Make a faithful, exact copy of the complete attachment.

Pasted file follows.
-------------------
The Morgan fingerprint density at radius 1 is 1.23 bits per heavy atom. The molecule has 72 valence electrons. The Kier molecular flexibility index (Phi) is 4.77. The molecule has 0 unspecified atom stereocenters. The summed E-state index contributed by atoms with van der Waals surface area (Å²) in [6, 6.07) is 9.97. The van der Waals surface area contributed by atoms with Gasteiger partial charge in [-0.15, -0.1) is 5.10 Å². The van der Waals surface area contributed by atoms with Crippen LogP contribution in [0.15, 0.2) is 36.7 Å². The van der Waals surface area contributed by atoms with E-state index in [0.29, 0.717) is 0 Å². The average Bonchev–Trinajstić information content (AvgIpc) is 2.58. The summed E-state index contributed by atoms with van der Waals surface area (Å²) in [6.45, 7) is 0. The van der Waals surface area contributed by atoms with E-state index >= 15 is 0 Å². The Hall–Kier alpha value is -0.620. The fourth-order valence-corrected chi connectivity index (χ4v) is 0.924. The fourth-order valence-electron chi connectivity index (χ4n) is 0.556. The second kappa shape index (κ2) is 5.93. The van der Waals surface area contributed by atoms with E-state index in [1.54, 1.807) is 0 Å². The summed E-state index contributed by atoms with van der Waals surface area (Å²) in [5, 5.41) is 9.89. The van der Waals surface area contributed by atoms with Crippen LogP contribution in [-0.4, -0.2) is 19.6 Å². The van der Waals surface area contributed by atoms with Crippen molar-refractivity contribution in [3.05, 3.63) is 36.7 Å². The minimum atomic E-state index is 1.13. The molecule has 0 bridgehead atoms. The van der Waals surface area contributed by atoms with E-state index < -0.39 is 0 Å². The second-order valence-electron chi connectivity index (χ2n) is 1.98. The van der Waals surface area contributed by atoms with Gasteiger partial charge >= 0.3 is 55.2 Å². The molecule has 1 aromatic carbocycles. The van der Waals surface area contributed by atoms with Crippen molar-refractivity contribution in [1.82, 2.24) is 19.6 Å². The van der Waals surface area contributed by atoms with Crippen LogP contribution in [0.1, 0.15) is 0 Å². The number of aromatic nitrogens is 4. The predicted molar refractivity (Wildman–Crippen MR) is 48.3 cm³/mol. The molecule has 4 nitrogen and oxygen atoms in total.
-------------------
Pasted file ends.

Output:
The Morgan fingerprint density at radius 1 is 1.23 bits per heavy atom. The molecule has 72 valence electrons. The Kier molecular flexibility index (Phi) is 4.77. The molecule has 0 unspecified atom stereocenters. The summed E-state index contributed by atoms with van der Waals surface area (Å²) in [6, 6.07) is 9.97. The van der Waals surface area contributed by atoms with Gasteiger partial charge in [-0.15, -0.1) is 5.10 Å². The van der Waals surface area contributed by atoms with Crippen LogP contribution in [0.15, 0.2) is 36.7 Å². The van der Waals surface area contributed by atoms with E-state index in [0.29, 0.717) is 0 Å². The average Bonchev–Trinajstić information content (AvgIpc) is 2.58. The summed E-state index contributed by atoms with van der Waals surface area (Å²) in [6.45, 7) is 0. The van der Waals surface area contributed by atoms with E-state index >= 15 is 0 Å². The Hall–Kier alpha value is -0.620. The fourth-order valence-corrected chi connectivity index (χ4v) is 0.924. The fourth-order valence-electron chi connectivity index (χ4n) is 0.556. The second kappa shape index (κ2) is 5.93. The van der Waals surface area contributed by atoms with E-state index in [1.54, 1.807) is 0 Å². The summed E-state index contributed by atoms with van der Waals surface area (Å²) in [5, 5.41) is 9.89. The van der Waals surface area contributed by atoms with Crippen LogP contribution in [-0.4, -0.2) is 19.6 Å². The van der Waals surface area contributed by atoms with Crippen molar-refractivity contribution in [3.05, 3.63) is 36.7 Å². The minimum atomic E-state index is 1.13. The molecule has 0 bridgehead atoms. The van der Waals surface area contributed by atoms with E-state index < -0.39 is 0 Å². The second-order valence-electron chi connectivity index (χ2n) is 1.98. The van der Waals surface area contributed by atoms with Gasteiger partial charge >= 0.3 is 55.2 Å². The molecule has 1 aromatic carbocycles. The van der Waals surface area contributed by atoms with Crippen molar-refractivity contribution in [1.82, 2.24) is 19.6 Å². The van der Waals surface area contributed by atoms with Crippen LogP contribution in [0.1, 0.15) is 0 Å². The number of aromatic nitrogens is 4. The predicted molar refractivity (Wildman–Crippen MR) is 48.3 cm³/mol. The molecule has 4 nitrogen and oxygen atoms in total.